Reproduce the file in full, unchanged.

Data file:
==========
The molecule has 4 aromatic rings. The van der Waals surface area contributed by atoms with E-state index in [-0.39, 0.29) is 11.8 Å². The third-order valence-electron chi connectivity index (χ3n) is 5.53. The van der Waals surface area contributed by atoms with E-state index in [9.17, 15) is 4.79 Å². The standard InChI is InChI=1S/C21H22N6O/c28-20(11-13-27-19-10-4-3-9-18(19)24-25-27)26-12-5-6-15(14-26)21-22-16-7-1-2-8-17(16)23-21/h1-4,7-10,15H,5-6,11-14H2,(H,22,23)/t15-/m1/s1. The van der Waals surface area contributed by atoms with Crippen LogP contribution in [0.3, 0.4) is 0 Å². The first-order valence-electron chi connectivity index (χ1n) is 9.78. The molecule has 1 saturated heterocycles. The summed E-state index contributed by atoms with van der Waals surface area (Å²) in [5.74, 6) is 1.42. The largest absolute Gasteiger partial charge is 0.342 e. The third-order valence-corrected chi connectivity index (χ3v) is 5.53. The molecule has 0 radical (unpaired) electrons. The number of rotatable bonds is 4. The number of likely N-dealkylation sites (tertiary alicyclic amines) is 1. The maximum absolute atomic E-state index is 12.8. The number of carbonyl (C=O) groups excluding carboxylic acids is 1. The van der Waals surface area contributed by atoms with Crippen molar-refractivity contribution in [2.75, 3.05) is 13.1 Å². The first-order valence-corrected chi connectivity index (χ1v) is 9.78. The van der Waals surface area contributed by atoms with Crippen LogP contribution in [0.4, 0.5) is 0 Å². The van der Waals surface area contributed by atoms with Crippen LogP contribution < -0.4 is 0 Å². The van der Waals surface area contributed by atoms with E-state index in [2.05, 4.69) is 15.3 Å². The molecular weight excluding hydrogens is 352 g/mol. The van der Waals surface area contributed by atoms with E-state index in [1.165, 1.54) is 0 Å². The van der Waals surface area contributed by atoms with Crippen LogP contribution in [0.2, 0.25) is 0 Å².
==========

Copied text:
The molecule has 4 aromatic rings. The van der Waals surface area contributed by atoms with E-state index in [-0.39, 0.29) is 11.8 Å². The third-order valence-electron chi connectivity index (χ3n) is 5.53. The van der Waals surface area contributed by atoms with E-state index in [9.17, 15) is 4.79 Å². The standard InChI is InChI=1S/C21H22N6O/c28-20(11-13-27-19-10-4-3-9-18(19)24-25-27)26-12-5-6-15(14-26)21-22-16-7-1-2-8-17(16)23-21/h1-4,7-10,15H,5-6,11-14H2,(H,22,23)/t15-/m1/s1. The van der Waals surface area contributed by atoms with Crippen LogP contribution in [0.3, 0.4) is 0 Å². The first-order valence-electron chi connectivity index (χ1n) is 9.78. The molecule has 1 saturated heterocycles. The summed E-state index contributed by atoms with van der Waals surface area (Å²) in [5.74, 6) is 1.42. The largest absolute Gasteiger partial charge is 0.342 e. The third-order valence-corrected chi connectivity index (χ3v) is 5.53. The molecule has 0 radical (unpaired) electrons. The number of rotatable bonds is 4. The number of likely N-dealkylation sites (tertiary alicyclic amines) is 1. The maximum absolute atomic E-state index is 12.8. The number of carbonyl (C=O) groups excluding carboxylic acids is 1. The van der Waals surface area contributed by atoms with Crippen molar-refractivity contribution in [2.75, 3.05) is 13.1 Å². The first-order valence-corrected chi connectivity index (χ1v) is 9.78. The van der Waals surface area contributed by atoms with Crippen LogP contribution in [0.4, 0.5) is 0 Å². The van der Waals surface area contributed by atoms with Crippen LogP contribution < -0.4 is 0 Å². The van der Waals surface area contributed by atoms with E-state index in [2.05, 4.69) is 15.3 Å². The molecular weight excluding hydrogens is 352 g/mol. The van der Waals surface area contributed by atoms with E-state index in [1.165, 1.54) is 0 Å². The van der Waals surface area contributed by atoms with Crippen LogP contribution in [0.2, 0.25) is 0 Å².